Resilient end-user experience

The sign-up and sign-in end-user experience is made up of the following elements:

  • The interfaces the user interacts with – such as CSS, HTML, and JavaScript

  • The user flows and custom policies you create – such as sign-up, sign-in, and profile edit

  • The identity providers (IDPs) for your application – such as local account username/password, Outlook, Facebook, and Google

Image shows end-user experience components

Choose between user flow and custom policy

To help you set up the most common identity tasks, Azure AD B2C provides built-in configurable user flows. You can also build your own custom policies that offer you maximum flexibility. However, it's recommended to use custom policies only to address complex scenarios.

How to decide between user flow and custom policy

Choose built-in user flows if your business requirements can be met by them. Since extensively tested by Microsoft, you can minimize the testing needed for validating policy-level functional, performance, or scale of these identity user flows. You still need to test your applications for functionality, performance, and scale.

Should you choose custom policies because of your business requirements, make sure you perform policy-level testing for functional, performance, or scale in addition to application-level testing.

See the article that compares user flows and custom polices to help you decide.

Choose multiple IDPs

When using an external identity provider such as Facebook, make sure to have a fallback plan in case the external provider becomes unavailable.

How to set up multiple IDPs

As part of the external identity provider registration process, include a verified identity claim such as the user's mobile number or email address. Commit the verified claims to the underlying Azure AD B2C directory instance. If the external provider is unavailable, revert to the verified identity claim, and fall back to the phone number as an authentication method. Another option is to send the user a one-time passcode to allow the user to sign in.

Follow these steps to build alternate authentication paths:

  1. Configure your sign-up policy to allow sign up by local account and external IDPs.

  2. Configure a profile policy to allow users to link the other identity to their account after they sign in.

  3. Notify and allow users to switch to an alternate IDP during an outage.

Availability of Multi-factor authentication

When using a phone service for Multi-factor authentication (MFA), make sure to consider an alternative service provider. The local Telco or phone service provider may experience disruptions in their service.

How to choose an alternate MFA

The Azure AD B2C service uses a built-in phone-based MFA provider, to deliver time-based One-time passcodes (OTPs). It is in the form of a voice call and text message to user's pre-registered phone number. The following alternative methods are available for various scenarios:

When you use user flows, there are two methods to build resilience:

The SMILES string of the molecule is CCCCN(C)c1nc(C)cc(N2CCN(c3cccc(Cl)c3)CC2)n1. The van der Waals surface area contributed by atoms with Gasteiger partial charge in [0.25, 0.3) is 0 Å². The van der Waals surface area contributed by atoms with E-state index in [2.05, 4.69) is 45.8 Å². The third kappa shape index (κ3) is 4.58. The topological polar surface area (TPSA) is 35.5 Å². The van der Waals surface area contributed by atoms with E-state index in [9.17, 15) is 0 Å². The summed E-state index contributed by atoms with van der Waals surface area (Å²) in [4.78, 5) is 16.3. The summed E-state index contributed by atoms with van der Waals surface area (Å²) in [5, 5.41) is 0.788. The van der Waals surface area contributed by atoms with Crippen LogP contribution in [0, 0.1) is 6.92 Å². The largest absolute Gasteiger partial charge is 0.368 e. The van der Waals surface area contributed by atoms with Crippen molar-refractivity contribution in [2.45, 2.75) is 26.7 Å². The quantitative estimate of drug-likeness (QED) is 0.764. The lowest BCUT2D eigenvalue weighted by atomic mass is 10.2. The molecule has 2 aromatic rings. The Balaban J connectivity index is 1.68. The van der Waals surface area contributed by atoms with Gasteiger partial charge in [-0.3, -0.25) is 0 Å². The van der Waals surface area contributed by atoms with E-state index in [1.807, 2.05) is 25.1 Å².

• Change user flow configuration: Upon detecting a disruption in the phone-based OTP delivery, change the OTP delivery method from phone-based to email-based and redeploy the user flow, leaving the applications unchanged.

screenshot shows sign-in sign-up

  • Change applications: For each identity task such as sign-up and sign-in, define two sets of user flows. Configure first set to use phone-based OTP and the second to email-based OTP. Upon detecting a disruption in the phone-based OTP delivery, change and redeploy the applications to switch from the first set of user flows to the second, leaving the user flows unchanged.

When you use custom policies, there are four methods to build resilience. Below list is in the order of complexity and you'll need to redeploy updated policies.

  • Enable user selection of either phone-based OTP or email-based OTP: Expose both options to the users and enable users to self-select one of the options. There's no need to make changes to the policies or applications.

  • Dynamically switch between phone-based OTP and email-based OTP: Collect both phone and email information at sign-up. Define custom policy in advance to conditionally switch during a phone disruption, from phone-based to email-based OTP delivery. There's no need to make changes to the policies or applications.

  • Use an Authenticator app: Update custom policy to use an Authenticator app. If your normal MFA is either phone-based or email-based OTP, then redeploy your custom policies to switch to use the Authenticator app.


Users need to configure Authenticator app integration during the sign-up.

  • Use Security Questions: If none of the above methods are applicable, implement Security Questions as a backup. Set up Security Questions for users during onboarding or profile edit and store the answers in a separate database other than the directory. This method doesn't meet the MFA requirement of "something you have" for example, phone, but offers a secondary "something that you know".

Use a content delivery network

Content delivery networks (CDNs) are better performant and less expensive than blob stores for storage of custom user flow UI. The web page content is delivered faster from a geographically distributed network of highly available servers.

Periodically test your CDN's availability and the performance of content distribution through end-to-end scenario and load testing. If you're planning for an upcoming surge because of promotion or holiday traffic, revise your estimates for load testing.

Next steps